ATLANTA -- The dance comedy "Step Sisters" won't be in theaters until next year, but the film is already drawing a backlash from the African-American community because of subject matter deemed racially offensive by some.
The plot centers on a black sorority sister named Jamilah, who in order to get into law school has to teach black Greek-stepping to a group of white sorority sisters whose charter is about to be revoked.
On its face, the story line suggests a dubious effort to get some laughs out of racial stereotyping and cultural appropriation. But the film's participants believe the public is getting the wrong impression.
"I think people will come away being pleasantly surprised that the take-away message is actually the opposite of white people culturally appropriating the black culture," said Megalyn Echikunwoke, who plays Jamilah. "The messages are a lot different, and a lot more profound."
Yet a description of the film making its way around the internet has disturbed many blacks.
"The way it was presented to me, it just put me off," said Candice Frederick, a film blogger. "A lot of my readers and followers kind of felt similarly, and a lot less diplomatic. ... There are a lot of (black) people not excited about this movie."
Frederick and others have sent messages to Echikunwoke and to one of the film's producers, Lena Waithe, through blogs and social media. Waithe, who is black, has responded that the film isn't an attempt to portray black fraternities or sororities in a negative light. She told one person the film is in good hands with fellow producer Benjamin Jones and writer Chuck Hayward, both of whom have black fraternity backgrounds.
Frederick said Waithe reached out to her directly and said she would never work on a project involving cultural appropriation and that "Step Sisters" was "really smart and funny."
Frederick said she's open to the movie Waithe is describing, "but this is really about how this movie is being presented."
Echikunwoke said "Step Sisters," in a comedic way, actually takes issue with stereotypes of both blacks and whites, along with society's lack of racial progress. She compares the context of the film to the 2014 movie "Dear White People," a satire about race relations.
"The comedy, stereotypes and the social references are meant to be thought-provoking," Echikunwoke said. "It's definitely meant to be provocative. It might be offensive to some people. It's not like we are trying to be offensive, but I think we're definitely pushing it a little in a good way."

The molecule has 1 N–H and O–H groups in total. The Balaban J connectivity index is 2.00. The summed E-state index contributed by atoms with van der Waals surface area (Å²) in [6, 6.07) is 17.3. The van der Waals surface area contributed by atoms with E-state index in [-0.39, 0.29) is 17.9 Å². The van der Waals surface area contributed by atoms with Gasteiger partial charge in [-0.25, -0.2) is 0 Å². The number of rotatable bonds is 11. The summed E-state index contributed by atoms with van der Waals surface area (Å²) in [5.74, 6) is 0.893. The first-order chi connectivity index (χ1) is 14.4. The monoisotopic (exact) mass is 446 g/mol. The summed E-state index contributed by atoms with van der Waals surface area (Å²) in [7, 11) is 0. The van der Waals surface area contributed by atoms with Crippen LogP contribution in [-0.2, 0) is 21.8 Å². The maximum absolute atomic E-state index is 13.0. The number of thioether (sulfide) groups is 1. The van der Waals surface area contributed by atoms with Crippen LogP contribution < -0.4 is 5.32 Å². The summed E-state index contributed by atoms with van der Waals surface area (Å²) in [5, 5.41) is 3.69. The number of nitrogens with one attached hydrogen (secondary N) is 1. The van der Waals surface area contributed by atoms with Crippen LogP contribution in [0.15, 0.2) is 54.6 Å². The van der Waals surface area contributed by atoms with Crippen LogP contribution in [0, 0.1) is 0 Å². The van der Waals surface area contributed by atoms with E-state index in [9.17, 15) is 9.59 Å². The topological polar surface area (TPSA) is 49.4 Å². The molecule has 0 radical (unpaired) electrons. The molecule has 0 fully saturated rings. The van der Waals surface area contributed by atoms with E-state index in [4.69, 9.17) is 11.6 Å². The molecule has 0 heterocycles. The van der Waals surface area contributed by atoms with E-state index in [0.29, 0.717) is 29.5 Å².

When director Charles Stone, who is black, was first pitched the film, he was opposed to helming it. But after he read Hayward's script, he liked how the story explored the gray areas of crossing cultures, the fear of cultural appropriation and humor in racial stereotypes.
Stone expects some initial backlash, saying the hook line will "immediately get people up in arms." But he said black Greek-stepping is the "perfect" stage to tackle racism and discrimination.
Stepping is a popular dance routine used mostly by African-American fraternities and sororities in competitions on college campuses. Routines typically involve a rhythmic, beat-driven mixture of foot moves and hand claps.
"White and black Greek systems are separate," said Stone, who directed the 2002 film "Drumline." ''They really don't mix together. In the African-American Greek world, it embraces being separate because they are protective of their rituals for the fear of appropriation and another culture profiting off of it. It's a very real fear and concern."
But Stone also noted that crossing cultures isn't necessarily a bad thing. He said the film references black sisters Serena and Venus Williams' breakthrough in the predominantly white sport of tennis, and white rapper Eminem's rise in hip-hop music, which was ignited in the black community.
"We're all human beings, despite the fact we live in a world where there are biases, prejudice and gender inequality," he said. "Here's an opportunity where we all can embrace a common goal in working together regardless of cultural and societal differences."
Eden Sher, who plays white dancer Beth in the film, said she never attempted step dancing until her role in "Step Sisters." The actress said she doesn't have a problem with both cultures learning from each other.
"It would be awesome if we could step without taking anything away or without taking ownership," she said. "We can honor someone's roots ... but let's share. Keeping it totally separated, it just perpetuates this weird modern day segregation."